Lamborghini Gallardo buying guide: powertrain

With 500hp at 7,800rpm from the 4,961cc V10 motor and 376lb ft of torque at 4,500rpm, the Gallardo in original coupe guise had no trouble cracking 0-60mph in 4.2 seconds. Buyers could choose between a six-speed manual gearbox and an automated manual E-gear transmission.

As demand for more power grew, Lamborghini offered the SE version. Only 250 SE models were made and came with a 520bhp version of the 5.0-litre V10. This engine then went on to do service in the open-top Spyder that arrived in 2006 and the limited run Nera. The 2007 Superleggera shed 100kg of weight compared to a standard Gallardo coupe and gained a further 10bhp to develop 530bhp for 0-60mph in 3.8 seconds and a top speed of 202mph, which is up from the standard coupe's 192mph.

Direct-injection LP560 engine uprated to 5.2 litres
Direct-injection LP560 engine uprated to 5.2 litres
For 2008, the Gallardo gained a 5,204cc V10 motor with direct injection. It upped power to 560bhp across the coupe and Spyder range and also came with a revised E-gear transmission to give quicker, slicker shifts. A Corsa setting was also added to the Automatic and Sport settings previously offered for more aggressive gear changes during track use.

Performance for the Gallardo coupe now delivered 0-60mph in 3.7 seconds, or 4.0 for the Spyder, and a top speed of 202mph (201mph for the Spyder). In 2009, Lamborghini honoured its long serving test driver Valentino Balboni with the Gallardo he always wanted. No fan of all-wheel drive, Balboni got his wish of a rear-drive Gallardo with manual gearbox. The LP550-2 Valentino Balboni edition was limited to 250 cars, all coupes with coloured stripe down the middle. It may have slightly less power at 550hp, but the Balboni is lighter at 1,380kg compared to the normal Coupe's 1500kg. Even so, the Balboni needs 3.9 seconds for 0-60mph and top speed is 199mph. However, it's reckoned to be the best Gallardo to drive and very sought after.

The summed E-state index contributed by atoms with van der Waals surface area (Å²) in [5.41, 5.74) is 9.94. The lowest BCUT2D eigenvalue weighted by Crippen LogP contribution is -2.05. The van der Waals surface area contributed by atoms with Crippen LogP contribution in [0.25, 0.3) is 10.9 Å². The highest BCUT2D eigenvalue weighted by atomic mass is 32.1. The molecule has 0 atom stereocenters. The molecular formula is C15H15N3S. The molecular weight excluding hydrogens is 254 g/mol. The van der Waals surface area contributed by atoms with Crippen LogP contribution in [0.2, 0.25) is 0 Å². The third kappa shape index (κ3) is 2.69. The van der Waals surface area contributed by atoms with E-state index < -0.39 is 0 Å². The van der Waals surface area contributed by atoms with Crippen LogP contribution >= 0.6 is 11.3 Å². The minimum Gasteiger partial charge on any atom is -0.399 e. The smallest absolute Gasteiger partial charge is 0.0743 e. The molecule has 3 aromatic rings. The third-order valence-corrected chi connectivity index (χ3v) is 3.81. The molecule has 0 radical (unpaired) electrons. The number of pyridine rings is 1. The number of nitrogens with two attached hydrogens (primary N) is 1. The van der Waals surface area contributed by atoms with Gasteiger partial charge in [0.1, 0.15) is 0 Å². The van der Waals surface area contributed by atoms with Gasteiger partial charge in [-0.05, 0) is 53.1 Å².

RWD Balboni edition is the hardcore choice
RWD Balboni edition is the hardcore choice
One final version of the Gallardo's 5.2-litre V10 has been offered to date in the form of the LP570-4's 570hp iteration. It's used in the latest Superleggera model and Spyder Performante, which is an open-top version of the Superleggera in all but name. In Superleggera form, this engine propels the Gallardo from 0-60mph in 3.4 seconds, or 3.8 seconds for the Spyder Performante.

Neither the 5.0-litre or 5.2-litre V10 engines have any known weaknesses if driven with some consideration. They will use a litre of oil every 4,000 miles or so and owners checking this need to bear in mind the motor uses a dry sump, so be careful not to overfill with oil. Also, be sure to use the correct Agip oil as inferior quality oils can lead to engine failure and a replacement will set you back around £60,000 fully fitted from Lamborghini.

Engines that have led a harder life are much more prone to oil leaks from the rear main seals, which should be replaced every time the clutch is replaced. The front seal can also weep, though this a less of a worry. With hard use, oil consumption goes up dramatically and you can expect the V10 to use a litre of oil every 600- to 1000 miles with hard road to track use.

Manual is rarer but tougher than E-gear
Manual is rarer but tougher than E-gear